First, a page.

I can’t go it alone.

I thought a personal trainer was an expensive, unnecessary, and frivolous venture. Yet it didn’t take long for me to realize it was a wise investment. I’d never have moved forward without help from someone who’s overcome on his own journey toward health and fitness.

You and I can do the same in our marriage relationships. We convince ourselves we don’t really need help. Counseling is too expensive or inconvenient. Confiding in a mentor or godly friend is embarrassing. Asking for prayer or insight feels like a sign of weakness. Yet getting real about your relationship’s struggles is a sign of strength. It says your marriage is worth the investment of attention and care. You’re putting your priorities in the right order, and you’re fighting for your wife’s heart. Welcoming an outside perspective will take you further than you can go alone.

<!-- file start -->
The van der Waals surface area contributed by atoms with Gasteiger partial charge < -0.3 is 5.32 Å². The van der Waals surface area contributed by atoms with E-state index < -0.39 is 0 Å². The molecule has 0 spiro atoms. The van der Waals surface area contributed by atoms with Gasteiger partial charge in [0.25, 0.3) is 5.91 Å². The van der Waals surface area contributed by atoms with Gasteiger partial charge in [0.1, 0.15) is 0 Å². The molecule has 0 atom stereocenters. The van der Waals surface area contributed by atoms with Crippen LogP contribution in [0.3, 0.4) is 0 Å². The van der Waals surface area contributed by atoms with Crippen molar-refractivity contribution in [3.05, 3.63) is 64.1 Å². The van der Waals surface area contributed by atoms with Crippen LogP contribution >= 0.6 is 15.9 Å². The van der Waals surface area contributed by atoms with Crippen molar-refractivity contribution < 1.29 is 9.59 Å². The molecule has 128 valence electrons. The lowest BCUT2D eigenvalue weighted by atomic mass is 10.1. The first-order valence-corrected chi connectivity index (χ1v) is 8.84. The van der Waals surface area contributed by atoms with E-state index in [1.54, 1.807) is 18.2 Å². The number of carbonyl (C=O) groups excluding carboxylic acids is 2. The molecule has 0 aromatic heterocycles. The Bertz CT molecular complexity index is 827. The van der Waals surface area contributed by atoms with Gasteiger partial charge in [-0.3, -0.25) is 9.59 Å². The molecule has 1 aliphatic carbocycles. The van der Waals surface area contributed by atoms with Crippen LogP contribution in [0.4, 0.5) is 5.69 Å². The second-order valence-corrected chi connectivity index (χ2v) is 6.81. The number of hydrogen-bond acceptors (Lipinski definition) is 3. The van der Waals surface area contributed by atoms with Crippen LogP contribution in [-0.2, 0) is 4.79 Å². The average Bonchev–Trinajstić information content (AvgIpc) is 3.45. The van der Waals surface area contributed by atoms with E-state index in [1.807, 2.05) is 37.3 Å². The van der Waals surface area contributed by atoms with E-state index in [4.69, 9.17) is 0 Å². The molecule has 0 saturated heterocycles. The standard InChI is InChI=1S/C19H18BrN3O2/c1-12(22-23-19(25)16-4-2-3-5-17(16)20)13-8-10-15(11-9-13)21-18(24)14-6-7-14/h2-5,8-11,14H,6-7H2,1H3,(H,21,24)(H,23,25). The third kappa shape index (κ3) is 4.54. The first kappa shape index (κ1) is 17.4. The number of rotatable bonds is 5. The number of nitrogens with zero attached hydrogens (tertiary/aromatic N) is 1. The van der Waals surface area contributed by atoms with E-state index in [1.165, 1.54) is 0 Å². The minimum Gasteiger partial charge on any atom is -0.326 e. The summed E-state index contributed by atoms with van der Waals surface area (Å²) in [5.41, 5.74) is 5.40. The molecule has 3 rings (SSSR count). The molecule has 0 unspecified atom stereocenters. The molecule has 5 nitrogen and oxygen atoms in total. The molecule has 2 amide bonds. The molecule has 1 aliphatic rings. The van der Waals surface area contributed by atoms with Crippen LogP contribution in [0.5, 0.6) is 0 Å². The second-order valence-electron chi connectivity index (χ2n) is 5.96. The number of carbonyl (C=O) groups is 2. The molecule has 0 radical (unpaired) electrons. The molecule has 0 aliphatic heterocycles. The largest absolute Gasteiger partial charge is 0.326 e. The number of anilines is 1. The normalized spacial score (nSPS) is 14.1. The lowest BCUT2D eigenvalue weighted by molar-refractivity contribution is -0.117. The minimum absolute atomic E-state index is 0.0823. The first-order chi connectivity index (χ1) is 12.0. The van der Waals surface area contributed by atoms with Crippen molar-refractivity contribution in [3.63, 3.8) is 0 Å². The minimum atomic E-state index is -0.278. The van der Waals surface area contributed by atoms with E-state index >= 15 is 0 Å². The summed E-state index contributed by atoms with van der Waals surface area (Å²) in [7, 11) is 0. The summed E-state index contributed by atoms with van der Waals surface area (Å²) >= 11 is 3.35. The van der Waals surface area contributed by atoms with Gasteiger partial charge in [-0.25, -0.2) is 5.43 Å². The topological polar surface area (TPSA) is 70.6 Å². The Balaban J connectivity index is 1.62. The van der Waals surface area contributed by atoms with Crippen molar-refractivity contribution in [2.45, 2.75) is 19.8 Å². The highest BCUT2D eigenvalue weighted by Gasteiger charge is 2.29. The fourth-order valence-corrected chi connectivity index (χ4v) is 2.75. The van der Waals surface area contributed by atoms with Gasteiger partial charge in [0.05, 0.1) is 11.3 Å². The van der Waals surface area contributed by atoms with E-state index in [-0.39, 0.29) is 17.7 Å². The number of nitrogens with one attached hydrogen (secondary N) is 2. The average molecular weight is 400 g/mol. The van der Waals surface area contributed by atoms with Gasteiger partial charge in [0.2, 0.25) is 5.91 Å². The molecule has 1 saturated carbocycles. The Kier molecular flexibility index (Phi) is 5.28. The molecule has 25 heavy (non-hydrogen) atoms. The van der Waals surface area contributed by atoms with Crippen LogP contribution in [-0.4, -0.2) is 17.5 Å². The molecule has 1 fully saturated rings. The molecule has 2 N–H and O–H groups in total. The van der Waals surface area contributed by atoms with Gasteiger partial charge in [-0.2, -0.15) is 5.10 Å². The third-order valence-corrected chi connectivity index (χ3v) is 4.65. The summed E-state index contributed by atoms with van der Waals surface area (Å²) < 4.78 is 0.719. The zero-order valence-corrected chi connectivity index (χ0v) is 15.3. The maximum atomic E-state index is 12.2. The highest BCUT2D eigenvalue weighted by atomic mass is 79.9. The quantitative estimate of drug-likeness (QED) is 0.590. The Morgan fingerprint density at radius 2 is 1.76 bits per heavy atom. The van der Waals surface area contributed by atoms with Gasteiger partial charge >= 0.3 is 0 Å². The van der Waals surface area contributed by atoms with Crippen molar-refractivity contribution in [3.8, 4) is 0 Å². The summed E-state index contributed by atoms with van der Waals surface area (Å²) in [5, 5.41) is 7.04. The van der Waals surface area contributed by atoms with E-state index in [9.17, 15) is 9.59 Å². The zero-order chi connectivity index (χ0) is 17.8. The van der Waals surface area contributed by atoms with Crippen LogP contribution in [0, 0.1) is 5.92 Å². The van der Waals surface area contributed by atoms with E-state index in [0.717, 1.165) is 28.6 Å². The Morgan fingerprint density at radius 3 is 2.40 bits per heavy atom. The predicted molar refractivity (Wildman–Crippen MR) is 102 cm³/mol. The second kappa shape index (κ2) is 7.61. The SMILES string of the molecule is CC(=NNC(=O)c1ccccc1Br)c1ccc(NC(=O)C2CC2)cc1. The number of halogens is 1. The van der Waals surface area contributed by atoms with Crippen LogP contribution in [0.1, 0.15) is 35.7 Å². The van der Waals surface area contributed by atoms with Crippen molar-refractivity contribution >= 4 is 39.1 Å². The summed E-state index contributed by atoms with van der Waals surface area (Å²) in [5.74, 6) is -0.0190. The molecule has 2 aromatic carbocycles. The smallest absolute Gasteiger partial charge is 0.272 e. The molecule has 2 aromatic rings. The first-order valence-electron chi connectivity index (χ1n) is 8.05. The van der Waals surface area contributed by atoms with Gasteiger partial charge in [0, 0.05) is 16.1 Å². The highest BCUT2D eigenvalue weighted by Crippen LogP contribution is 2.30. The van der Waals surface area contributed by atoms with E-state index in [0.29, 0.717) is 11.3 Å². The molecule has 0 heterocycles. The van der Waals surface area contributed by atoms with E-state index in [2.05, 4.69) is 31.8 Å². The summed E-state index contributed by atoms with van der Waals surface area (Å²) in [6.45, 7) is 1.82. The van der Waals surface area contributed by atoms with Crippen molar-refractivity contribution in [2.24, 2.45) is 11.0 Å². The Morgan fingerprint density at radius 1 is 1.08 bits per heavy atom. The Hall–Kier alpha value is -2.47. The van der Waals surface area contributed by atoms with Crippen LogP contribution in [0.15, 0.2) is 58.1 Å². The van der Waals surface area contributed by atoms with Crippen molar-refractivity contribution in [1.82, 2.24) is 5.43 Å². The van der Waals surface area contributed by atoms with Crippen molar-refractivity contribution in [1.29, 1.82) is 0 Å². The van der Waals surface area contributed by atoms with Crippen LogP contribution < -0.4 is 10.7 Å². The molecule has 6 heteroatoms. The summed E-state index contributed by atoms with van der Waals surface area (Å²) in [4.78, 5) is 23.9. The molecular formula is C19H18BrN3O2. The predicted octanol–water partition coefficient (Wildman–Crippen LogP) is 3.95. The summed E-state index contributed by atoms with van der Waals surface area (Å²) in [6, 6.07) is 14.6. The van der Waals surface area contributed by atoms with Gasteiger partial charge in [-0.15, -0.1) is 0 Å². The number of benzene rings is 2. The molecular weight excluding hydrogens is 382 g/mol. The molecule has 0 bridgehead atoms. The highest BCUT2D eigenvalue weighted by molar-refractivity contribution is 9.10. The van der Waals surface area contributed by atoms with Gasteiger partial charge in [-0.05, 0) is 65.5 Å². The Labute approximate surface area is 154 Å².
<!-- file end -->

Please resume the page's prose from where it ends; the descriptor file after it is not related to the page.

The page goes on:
Therefore encourage one another and build each other up,
just as in fact you are doing.
(1 Thessalonians 5:11)

 

Change takes hard work.

I went into my first training session with blind optimism. Ignorance really is bliss. If my goal was to turn pale and lose my lunch, my first visit was a huge success! Since then, I’ve had days my trainer knew I had lots to give. In other workouts, all I could celebrate was showing up. There are no shortcuts–change only happens through consistent hard work.

In marriage, it takes effort to reach the next level. I have to be humble to own my failures and push through brutally open conversations with my wife. Some days I’m confident to give it my all. In others, the best I can do is show up and try. If we both know we’re sincerely working and trying to grow, we can give each other grace. We celebrate progress instead of perfection. Our commitment to do whatever it takes to move closer together stands, year after year.

 

Do nothing out of selfish ambition or vain conceit.
Rather, in humility value others above yourselves.
(Philippians 2:3)

 

Fear is the enemy.